Cuba’s road networks may be filled with cars from the 1950s, but its information network is finally entering the 21st century with the arrival of public Wi-Fi in Cuba.
Last month, Cuba’s Castro government announced that it would unveil 35 public Wi-Fi spots in 16 cities across the country. The government’s goal is for all Cubans to have Internet access by 2020.
For a country where the government has held such a tight grip on the dissemination of information for so long, such widespread public connectivity would be unprecedented. It was only in 2008 that Cubans were given the right to use cellphones and computers were given the OK in 2007. According to the International Telecommunication Union, only 3.4% of Cuban households have Internet access—one of the lowest rates in the world.
Currently, there are an estimated 150 public Internet cafes in Cuba, many of them in popular tourist hotels and hangouts, where prices can reach as much US$7 or US$8 per hour. With the new Wi-Fi spots, Cubans can go to the Wi-Fi spots and access the network via state-owned company Etecsa for a US$1.50 connectivity fee plus an hourly rate. Along with the opening of the new Wi-Fi spots, the government lowered the hourly rate from US$4.50 to US$2.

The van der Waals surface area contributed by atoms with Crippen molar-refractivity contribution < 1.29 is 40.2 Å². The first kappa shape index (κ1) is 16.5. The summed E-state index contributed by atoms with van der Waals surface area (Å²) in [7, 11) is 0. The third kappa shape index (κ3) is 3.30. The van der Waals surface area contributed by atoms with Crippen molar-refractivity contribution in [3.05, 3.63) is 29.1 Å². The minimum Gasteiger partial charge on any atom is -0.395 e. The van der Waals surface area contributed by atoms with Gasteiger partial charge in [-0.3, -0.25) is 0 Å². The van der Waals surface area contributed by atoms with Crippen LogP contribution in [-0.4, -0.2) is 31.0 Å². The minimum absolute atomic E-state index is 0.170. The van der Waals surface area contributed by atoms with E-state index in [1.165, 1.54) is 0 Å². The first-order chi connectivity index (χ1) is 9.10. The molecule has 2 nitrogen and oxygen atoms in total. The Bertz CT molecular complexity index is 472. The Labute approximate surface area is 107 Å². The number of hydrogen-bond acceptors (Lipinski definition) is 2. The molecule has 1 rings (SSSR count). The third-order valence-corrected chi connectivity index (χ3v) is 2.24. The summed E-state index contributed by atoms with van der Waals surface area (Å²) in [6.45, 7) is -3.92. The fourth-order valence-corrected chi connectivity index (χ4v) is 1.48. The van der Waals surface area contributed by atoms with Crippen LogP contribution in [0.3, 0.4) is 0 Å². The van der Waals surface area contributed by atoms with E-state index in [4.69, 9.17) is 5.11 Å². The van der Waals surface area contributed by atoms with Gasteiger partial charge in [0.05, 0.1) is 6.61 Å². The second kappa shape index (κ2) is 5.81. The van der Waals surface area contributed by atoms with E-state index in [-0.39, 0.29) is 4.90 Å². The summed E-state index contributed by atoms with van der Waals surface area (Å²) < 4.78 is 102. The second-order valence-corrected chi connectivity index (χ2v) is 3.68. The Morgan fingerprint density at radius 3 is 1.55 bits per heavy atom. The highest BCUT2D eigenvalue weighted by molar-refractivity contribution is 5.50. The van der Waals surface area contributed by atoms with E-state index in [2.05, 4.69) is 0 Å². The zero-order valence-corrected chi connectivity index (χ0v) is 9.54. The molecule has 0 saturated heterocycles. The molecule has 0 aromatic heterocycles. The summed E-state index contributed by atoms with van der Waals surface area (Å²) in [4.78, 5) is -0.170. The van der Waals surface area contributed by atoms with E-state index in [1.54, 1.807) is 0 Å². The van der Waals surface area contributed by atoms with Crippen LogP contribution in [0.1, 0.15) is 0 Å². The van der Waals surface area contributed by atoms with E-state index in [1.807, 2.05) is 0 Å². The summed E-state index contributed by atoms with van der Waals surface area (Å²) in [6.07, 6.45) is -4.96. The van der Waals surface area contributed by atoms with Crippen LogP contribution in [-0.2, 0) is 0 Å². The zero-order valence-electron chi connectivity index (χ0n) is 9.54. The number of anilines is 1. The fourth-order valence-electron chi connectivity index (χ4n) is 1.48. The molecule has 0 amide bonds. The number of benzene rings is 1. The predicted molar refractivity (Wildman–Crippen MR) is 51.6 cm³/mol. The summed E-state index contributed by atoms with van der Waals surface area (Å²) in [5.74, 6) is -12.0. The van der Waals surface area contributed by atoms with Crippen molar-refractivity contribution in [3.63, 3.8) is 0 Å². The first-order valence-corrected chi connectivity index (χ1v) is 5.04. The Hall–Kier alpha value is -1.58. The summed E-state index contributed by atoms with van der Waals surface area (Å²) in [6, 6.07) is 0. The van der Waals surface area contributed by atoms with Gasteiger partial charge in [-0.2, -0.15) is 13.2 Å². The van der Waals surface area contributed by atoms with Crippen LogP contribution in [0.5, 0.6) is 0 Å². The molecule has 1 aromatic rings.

But even US$2 an hour is a steep price for the majority of residents in Cuba, where most life necessities—such as food, education, and health care—are provided by the government and the average monthly salary is only US$20 per month.
“Historically, Cuba has had probably the worst Internet access in the hemisphere. Clearly, the Cuban government has decided that broad Internet access is essential to a 21st century economy. The Internet cafes and now this Wi-Fi network show that the government is serious about expanding Internet access,” William LeoGrande, a professor of government at American University, told Reuters.
In December, a historic decision between the United States and Cuba was reached to resume relations between the former Cold War rivals. In May, Cuba was removed from the U.S. state-sponsor of terror list, and, on July 20, both countries will formally reopen diplomatic ties with the opening of official embassies.